Examples of such aspects are the courting rituals of various wild bird species, and the showmanship of male battling sea-lions. These behaviors serve only to hinder the progress of that individual group (dancing is a waste of energy, and battling often injures or cripples otherwise healthy male sea-lions), but serve as a way to secure rights to a female, and in so help the species as a whole by spreading favorable traits. Mammals, as a whole, often times show distinct differences from sex to sex, and sloths are no different. Like most other mammal, female sloths undergo live birth, begin lactating, and nurture and protect their young which cling onto their back and breasts with an instinctive grip (akin to the suckle reflex) until adolescence when they gain independence. Unlike other mammals, however, female sloths in heat who have yet had the chance to mate scream at the top of their lungs , wasting precious energy and making themselves a target for the rest of the area until they mate, are killed by predators, or fall out of season. This is significant , as the main defense for a sloth in the wild is subterfuge. They have a significant disadvantage towards all of their known predators, and as a main defensive mechanism stay hidden. Mating, once initiated, is extremely fast in respect to the time scale that a sloth normally works within. This fact, too, is significant when thinking of how Darwin’s ideas apply. Sexual selection is two fold in this given example. The male is motivated to mate for the sake of fathering progeny, however the male sloth is also motivated to squelch the screams of a nearby female, as she is actively attracting predators to a location that he must expend energy to escape from. This pressure causes a decision process to happen for the male. Does he escape a female he may possibly have no interest in, in order to avoid danger, or does he simply silence her with sex? The second part that shows this trait is inherited is the length of time per copulation. A sloth takes seven to twelve hours to fully explore any given tree, an hour and a half to climb a tree it’s familiar with. Why then is such a species able to finish copulation within five minutes, when it can do no other action with such haste? It is because of a pairing of sexual traits within the male and female to aid with procreation. The male can act with haste when need be, and the female sloth has the power of psychology and the fear of a predator under her control to force the hand of the male, for fear and lust are equally motivating, and when used together have proven to be useful for the sloth as a species.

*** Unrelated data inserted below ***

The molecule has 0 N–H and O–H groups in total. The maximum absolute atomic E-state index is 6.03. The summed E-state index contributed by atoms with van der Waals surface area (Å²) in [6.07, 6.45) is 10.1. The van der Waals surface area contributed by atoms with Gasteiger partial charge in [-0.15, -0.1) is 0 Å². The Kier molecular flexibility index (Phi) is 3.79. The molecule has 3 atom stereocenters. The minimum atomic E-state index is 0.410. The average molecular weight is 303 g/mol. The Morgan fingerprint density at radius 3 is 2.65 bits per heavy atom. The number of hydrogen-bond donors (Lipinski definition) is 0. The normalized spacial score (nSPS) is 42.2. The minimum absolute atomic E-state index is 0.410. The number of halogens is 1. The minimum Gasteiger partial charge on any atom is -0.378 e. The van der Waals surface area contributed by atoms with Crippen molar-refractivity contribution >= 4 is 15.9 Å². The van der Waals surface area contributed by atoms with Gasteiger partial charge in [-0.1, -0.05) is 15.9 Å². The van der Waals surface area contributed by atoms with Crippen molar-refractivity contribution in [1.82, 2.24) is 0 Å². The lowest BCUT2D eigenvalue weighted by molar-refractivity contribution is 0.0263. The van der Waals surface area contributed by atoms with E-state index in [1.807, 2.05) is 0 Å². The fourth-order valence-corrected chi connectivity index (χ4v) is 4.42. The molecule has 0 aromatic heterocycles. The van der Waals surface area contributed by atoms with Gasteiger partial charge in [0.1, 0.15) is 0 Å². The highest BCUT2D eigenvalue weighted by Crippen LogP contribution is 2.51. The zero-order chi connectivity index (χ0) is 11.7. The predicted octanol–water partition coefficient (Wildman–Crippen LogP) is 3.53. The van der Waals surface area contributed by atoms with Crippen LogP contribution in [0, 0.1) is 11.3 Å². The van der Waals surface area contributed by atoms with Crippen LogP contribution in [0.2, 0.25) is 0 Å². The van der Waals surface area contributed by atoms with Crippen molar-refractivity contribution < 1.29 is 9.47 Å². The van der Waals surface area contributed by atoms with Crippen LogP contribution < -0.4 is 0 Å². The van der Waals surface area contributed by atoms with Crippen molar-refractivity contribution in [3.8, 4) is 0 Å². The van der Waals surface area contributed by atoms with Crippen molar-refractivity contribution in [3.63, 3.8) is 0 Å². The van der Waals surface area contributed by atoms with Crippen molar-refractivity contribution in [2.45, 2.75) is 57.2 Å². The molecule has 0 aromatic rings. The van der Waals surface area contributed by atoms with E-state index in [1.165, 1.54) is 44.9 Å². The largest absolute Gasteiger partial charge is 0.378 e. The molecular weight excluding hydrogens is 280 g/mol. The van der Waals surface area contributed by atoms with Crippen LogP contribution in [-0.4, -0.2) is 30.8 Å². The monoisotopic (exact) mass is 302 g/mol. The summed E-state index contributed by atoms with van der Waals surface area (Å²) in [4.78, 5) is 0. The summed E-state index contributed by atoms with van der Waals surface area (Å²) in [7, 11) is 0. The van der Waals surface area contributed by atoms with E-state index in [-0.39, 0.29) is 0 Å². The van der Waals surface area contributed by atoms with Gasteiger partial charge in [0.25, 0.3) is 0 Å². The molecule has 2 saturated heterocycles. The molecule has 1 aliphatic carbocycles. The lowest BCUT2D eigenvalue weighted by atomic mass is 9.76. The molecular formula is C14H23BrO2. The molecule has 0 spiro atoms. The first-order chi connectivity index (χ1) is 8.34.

The climate is one of the most powerful attributes that Darwin mention, when speaking about the effect it has on the entirety of the Earth. From the inferences made from what we can observe of our historic geology to the lineages and ancestries that we can now more easily track with more advanced sciences in regards to the biological tree of life, we can see that the climate plays and has played a huge role in developing life and all of it’s variations here on Earth. Climate change has often contributed to the rise and fall of certain species, presently and in the past. Darwin observed the impact that it had during his personal experiences as a naturalist.

In looking at many small points of difference between species, which, as far as our ignorance permits us to judge, seem to be quite unimportant, we must not forget that climate, food, &c., probably produce some slight and direct effect. It is, however, far more necessary to bear in mind that there are many unknown laws of correlation of growth, which, when one part of the organization is modified through variation, and the modifications are accumulated by natural selection for the good of the being, will cause other modifications, often of the most unexpected nature.